Some are able to hyper-focus and will spend hours focusing on one task – the challenge of getting to the top level of the computer or play station game, the need to watch TV even though the whole house is in chaos around them. For many of this group, life just passes them by. They are never organized, never have their things ready, always lose their clothes and shoes and socks.

As the children with ADHD get older the social quality of their life takes them on the butterfly journey. They flit, trying to fit in and not quite making the grade. For some, the exuberance of teenage life allows them to once again come into their own. Others become more isolated; sometimes they find a few good friends who cherish their honesty, their openness, their loyalty. Many struggle to fit in. They become the outcast not easily understood by their peers and labeled by the adult community as “that child”. This results in them still desperately searching for a sense of place, of belonging in an increasingly hostile world. They are the graffiti writers of the world, the angry fringe element who really do not want to be at odds but see their activities as a way of striking back at the unkindness of the world around them.

The biggest question is how do we help and understand those with ADHD? What can we do to make life easier for them?

Start by looking at ourselves and our attitude. Are we willing to make a change of attitude in our own minds? If we call these children naughty, badly behaved, distractible, lacking in concentration – what else can they do but play up to the expectation. The challenge is to look beyond the face and the behaviour patterns and see the child crying for help and understanding.

Put yourself in their shoes and look around their classroom. Ask yourself – as I sit here, how busy are the walls, the floor, the display boards, and the front of the class. Bright colours, lots of pictures and a board full of information lead to an information and sensory overload. I cannot cope so I just shut down. Where am I sitting – at the back with all those bobbing heads to look over, at the side – wonder what's happening in the corridor, on the field, outside? Am I sitting near someone else – sharing a desk is hard – that kid moves, takes my things, touches my side of the desk. So much to do, so little time.

Another theory has it that we are emasculating our boy children in the modern classroom. Girls are bred and are developmentally more able to be verbal, controlled, focused. Boys are bred for big and noisy and loud and active – then we lock them into a classroom and expect them to behave like girls.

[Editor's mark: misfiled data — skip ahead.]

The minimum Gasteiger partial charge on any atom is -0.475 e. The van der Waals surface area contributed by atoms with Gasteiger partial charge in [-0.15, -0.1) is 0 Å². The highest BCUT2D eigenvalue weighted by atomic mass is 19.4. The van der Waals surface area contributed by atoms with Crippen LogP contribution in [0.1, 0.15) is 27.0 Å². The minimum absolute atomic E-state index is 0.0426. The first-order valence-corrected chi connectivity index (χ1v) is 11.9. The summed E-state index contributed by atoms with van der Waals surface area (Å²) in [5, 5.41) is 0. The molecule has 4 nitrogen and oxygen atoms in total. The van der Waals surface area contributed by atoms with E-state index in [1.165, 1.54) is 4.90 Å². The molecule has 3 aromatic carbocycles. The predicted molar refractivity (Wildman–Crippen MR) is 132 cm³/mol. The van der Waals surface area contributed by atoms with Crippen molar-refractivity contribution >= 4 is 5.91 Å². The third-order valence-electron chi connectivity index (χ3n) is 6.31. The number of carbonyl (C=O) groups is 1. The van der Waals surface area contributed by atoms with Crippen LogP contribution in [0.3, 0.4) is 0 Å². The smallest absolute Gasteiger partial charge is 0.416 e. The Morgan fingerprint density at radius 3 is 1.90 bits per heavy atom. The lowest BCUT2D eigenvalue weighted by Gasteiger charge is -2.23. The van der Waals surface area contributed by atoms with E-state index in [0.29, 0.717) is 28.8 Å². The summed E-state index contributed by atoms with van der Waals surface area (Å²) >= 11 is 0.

Are we being fair to ADHD children or do we just need to medicate them into submission? Perhaps we need to also be realistic about medication – it is there for a purpose, a last resort once we have tried the diet modification, the parent training, the discipline and routine needed discussions.

But back in the classroom and work place – what do we do? Contracts and agreements work, as do shorter, more organized and focused bits of work with regular report backs. A discussion and agreement worked out quietly and with mutual respect. This is what ADHDers need. In return they expect small rewards, often given. A smile, a touch on the arm, the acknowledgement of “you are doing well” …

ADHD is here to stay. It is a condition which is easily understood and can be well managed by the person who cares, who makes the effort to understand and who ensures that they see the person for who they truly are. Today is ADHD Awareness. Be aware of ADHD. Be aware of those around you that need your respect, love and care. Be sensitive to the needs of the ADHD person and help them to also have a positive and fruitful life.

Attention Deficit & Hyperactivity Association of South AfricaThe mission of ADHASA is to raise awareness, provide information and understanding through holistic, practical support to those affected by ADHD.
For more resources and information regarding ADHD or to join the ADHASA, please visit the website